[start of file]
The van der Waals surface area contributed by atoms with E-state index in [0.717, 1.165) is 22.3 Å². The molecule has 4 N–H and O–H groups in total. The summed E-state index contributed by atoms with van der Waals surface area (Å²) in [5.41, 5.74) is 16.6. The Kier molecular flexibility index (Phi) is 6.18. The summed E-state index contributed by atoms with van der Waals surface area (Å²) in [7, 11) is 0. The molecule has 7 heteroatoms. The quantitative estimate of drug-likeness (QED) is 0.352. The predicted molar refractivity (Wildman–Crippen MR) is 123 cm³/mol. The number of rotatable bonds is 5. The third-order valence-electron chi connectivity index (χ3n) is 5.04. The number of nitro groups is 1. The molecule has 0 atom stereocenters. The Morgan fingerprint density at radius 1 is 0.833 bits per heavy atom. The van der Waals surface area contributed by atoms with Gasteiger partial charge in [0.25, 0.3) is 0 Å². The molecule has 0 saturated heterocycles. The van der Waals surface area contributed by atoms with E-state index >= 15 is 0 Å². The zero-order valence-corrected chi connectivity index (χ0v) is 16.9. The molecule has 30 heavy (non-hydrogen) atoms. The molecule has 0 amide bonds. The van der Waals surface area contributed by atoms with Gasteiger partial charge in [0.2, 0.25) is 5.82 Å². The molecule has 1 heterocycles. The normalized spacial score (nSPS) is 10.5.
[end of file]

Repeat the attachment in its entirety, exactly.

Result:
The van der Waals surface area contributed by atoms with E-state index in [0.717, 1.165) is 22.3 Å². The molecule has 4 N–H and O–H groups in total. The summed E-state index contributed by atoms with van der Waals surface area (Å²) in [5.41, 5.74) is 16.6. The Kier molecular flexibility index (Phi) is 6.18. The summed E-state index contributed by atoms with van der Waals surface area (Å²) in [7, 11) is 0. The molecule has 7 heteroatoms. The quantitative estimate of drug-likeness (QED) is 0.352. The predicted molar refractivity (Wildman–Crippen MR) is 123 cm³/mol. The number of rotatable bonds is 5. The third-order valence-electron chi connectivity index (χ3n) is 5.04. The number of nitro groups is 1. The molecule has 0 atom stereocenters. The Morgan fingerprint density at radius 1 is 0.833 bits per heavy atom. The van der Waals surface area contributed by atoms with Gasteiger partial charge in [0.25, 0.3) is 0 Å². The molecule has 0 saturated heterocycles. The van der Waals surface area contributed by atoms with E-state index >= 15 is 0 Å². The zero-order valence-corrected chi connectivity index (χ0v) is 16.9. The molecule has 30 heavy (non-hydrogen) atoms. The molecule has 0 amide bonds. The van der Waals surface area contributed by atoms with Gasteiger partial charge in [0.2, 0.25) is 5.82 Å². The molecule has 1 heterocycles. The normalized spacial score (nSPS) is 10.5.